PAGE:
Scalable Manufacturing of Thin Film Solar Cells

Project Description

Electricity from photovoltaic solar cells is becoming cost-competitive with conventional electricity and now supplies about 2% of US demand.  While 95% of solar cells currently on the market are made of silicon, halide perovskite thin film solar cells have great promise to enable further cost reductions because they can be manufactured at high rates and low temperatures.  Lab-scale perovskite solar cells have achieved power conversion efficiencies comparable to silicon, but they are typically made by spin-coating, which is slow and wasteful.  In this project, we are investigating the use of slot die coating for scalable, high-throughput roll-to-roll manufacturing.  We seek to develop fundamental scientific understanding of the deposition and crystallization processes that will enable perovskite solar cells made by roll-to-roll manufacturing to achieve efficiencies that are similar to spin-coated ones.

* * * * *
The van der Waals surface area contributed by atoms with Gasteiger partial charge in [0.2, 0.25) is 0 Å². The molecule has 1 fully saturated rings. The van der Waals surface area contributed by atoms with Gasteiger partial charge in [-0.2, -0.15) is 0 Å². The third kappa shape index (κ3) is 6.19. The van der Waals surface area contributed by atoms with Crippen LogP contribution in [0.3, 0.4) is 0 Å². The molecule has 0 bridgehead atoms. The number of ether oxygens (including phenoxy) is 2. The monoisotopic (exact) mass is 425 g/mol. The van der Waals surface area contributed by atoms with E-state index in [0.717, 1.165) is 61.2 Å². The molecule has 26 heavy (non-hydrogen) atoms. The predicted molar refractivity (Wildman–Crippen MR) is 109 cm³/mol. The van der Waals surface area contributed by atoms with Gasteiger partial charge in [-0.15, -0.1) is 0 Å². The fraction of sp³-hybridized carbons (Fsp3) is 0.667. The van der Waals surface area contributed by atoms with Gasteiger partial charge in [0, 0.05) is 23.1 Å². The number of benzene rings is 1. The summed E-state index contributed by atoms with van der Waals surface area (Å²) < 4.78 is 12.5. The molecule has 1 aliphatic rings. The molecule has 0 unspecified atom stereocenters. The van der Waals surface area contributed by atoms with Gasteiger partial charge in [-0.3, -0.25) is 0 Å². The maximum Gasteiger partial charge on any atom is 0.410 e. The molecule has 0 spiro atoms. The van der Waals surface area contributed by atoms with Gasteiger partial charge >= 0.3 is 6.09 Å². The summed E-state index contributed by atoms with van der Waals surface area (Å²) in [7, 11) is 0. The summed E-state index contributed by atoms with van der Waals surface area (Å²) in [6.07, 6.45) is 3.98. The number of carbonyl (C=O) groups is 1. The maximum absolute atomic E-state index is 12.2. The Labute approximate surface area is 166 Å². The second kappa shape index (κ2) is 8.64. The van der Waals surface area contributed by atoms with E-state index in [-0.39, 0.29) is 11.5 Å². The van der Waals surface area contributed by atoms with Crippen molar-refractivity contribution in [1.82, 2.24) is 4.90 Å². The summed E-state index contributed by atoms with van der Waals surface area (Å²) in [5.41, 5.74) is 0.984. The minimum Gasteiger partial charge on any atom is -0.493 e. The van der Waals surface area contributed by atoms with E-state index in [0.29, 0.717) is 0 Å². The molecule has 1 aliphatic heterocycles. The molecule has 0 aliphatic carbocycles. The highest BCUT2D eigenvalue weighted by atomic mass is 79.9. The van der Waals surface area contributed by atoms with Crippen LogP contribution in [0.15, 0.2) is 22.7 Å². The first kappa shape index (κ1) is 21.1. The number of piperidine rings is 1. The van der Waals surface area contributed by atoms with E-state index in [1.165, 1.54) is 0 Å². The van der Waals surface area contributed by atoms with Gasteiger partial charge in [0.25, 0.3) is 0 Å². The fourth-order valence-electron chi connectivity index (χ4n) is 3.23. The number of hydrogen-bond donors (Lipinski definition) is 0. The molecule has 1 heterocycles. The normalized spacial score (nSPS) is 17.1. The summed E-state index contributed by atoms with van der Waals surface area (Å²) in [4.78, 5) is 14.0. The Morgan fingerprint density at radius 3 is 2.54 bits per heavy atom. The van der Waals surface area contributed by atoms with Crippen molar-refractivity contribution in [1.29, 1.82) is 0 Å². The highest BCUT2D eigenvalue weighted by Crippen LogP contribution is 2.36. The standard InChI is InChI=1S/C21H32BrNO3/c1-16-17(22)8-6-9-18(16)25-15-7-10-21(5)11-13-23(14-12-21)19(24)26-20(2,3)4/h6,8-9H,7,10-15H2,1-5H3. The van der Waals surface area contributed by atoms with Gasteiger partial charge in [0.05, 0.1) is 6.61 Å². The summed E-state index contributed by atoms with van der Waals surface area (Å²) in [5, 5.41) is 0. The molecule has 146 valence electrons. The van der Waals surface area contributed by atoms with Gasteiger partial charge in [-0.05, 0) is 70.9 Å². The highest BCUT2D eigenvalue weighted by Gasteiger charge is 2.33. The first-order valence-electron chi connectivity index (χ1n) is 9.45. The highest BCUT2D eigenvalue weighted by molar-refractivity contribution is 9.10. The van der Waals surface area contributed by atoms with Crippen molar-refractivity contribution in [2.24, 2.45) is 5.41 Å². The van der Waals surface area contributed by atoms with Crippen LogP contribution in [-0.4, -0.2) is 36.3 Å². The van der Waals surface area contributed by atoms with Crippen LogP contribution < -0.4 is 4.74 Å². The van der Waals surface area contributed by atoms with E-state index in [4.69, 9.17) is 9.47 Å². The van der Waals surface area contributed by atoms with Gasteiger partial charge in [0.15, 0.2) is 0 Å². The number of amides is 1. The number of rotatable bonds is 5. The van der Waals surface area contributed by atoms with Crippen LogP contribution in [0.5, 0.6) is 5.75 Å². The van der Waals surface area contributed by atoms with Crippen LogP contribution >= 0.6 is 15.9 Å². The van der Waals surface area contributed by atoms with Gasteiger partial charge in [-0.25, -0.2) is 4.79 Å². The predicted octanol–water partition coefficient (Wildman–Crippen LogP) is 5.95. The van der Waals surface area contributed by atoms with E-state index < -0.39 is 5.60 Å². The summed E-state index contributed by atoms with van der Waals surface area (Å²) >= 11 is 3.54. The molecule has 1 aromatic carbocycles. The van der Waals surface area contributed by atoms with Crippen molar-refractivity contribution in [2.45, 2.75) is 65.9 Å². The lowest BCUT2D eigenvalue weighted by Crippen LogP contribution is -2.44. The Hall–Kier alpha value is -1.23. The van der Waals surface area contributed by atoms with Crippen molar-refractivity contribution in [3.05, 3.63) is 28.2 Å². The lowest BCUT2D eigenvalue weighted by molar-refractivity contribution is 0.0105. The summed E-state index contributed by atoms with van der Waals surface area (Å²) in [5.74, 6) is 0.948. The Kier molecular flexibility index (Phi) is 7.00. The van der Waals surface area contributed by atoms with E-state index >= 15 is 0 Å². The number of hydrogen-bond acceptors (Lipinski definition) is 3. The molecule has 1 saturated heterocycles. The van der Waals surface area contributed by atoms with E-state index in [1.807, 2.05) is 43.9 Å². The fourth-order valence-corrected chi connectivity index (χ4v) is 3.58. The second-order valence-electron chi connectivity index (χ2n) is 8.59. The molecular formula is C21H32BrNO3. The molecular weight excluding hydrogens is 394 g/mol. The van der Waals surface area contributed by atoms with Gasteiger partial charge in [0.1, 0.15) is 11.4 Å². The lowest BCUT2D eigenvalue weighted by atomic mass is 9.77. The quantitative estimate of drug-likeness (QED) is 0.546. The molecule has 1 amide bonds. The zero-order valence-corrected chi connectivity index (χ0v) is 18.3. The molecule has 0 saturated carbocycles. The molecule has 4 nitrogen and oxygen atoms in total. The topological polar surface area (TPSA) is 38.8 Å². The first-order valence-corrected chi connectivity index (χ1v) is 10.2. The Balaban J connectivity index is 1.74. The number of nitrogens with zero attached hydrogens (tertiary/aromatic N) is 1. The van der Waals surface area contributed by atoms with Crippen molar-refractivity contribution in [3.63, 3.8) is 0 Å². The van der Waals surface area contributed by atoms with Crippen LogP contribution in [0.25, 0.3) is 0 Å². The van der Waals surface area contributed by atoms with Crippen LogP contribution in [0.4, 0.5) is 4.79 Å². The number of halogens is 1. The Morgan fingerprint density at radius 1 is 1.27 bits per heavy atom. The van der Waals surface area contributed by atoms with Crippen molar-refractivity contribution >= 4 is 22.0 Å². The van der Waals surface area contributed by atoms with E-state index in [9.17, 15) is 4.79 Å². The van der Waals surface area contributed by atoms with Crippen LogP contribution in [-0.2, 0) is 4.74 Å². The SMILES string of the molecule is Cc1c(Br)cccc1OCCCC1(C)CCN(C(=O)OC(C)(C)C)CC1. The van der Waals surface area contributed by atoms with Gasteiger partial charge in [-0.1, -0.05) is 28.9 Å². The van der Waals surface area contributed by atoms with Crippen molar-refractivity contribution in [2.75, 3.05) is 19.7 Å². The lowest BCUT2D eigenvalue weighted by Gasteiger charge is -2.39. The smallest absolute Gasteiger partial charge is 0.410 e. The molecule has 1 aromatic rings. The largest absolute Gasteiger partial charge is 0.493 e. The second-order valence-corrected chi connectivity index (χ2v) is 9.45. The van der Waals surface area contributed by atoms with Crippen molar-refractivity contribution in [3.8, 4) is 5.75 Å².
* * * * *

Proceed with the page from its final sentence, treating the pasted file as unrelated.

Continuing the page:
Research Goals

  • Deposit perovskite films under different processing conditions
  • Characterize films and compare results to determine promising processing conditions
  • Develop processing approaches for contact layers in the solar cell to enable device testing

Learning Goals

  • How to execute and troubleshoot thin film deposition experiments
  • How to relate microscopic and spectroscopic measurements to relevant film properties
  • Understanding which properties are important for solar cell device performance and manufacturing

Groups Conducting Research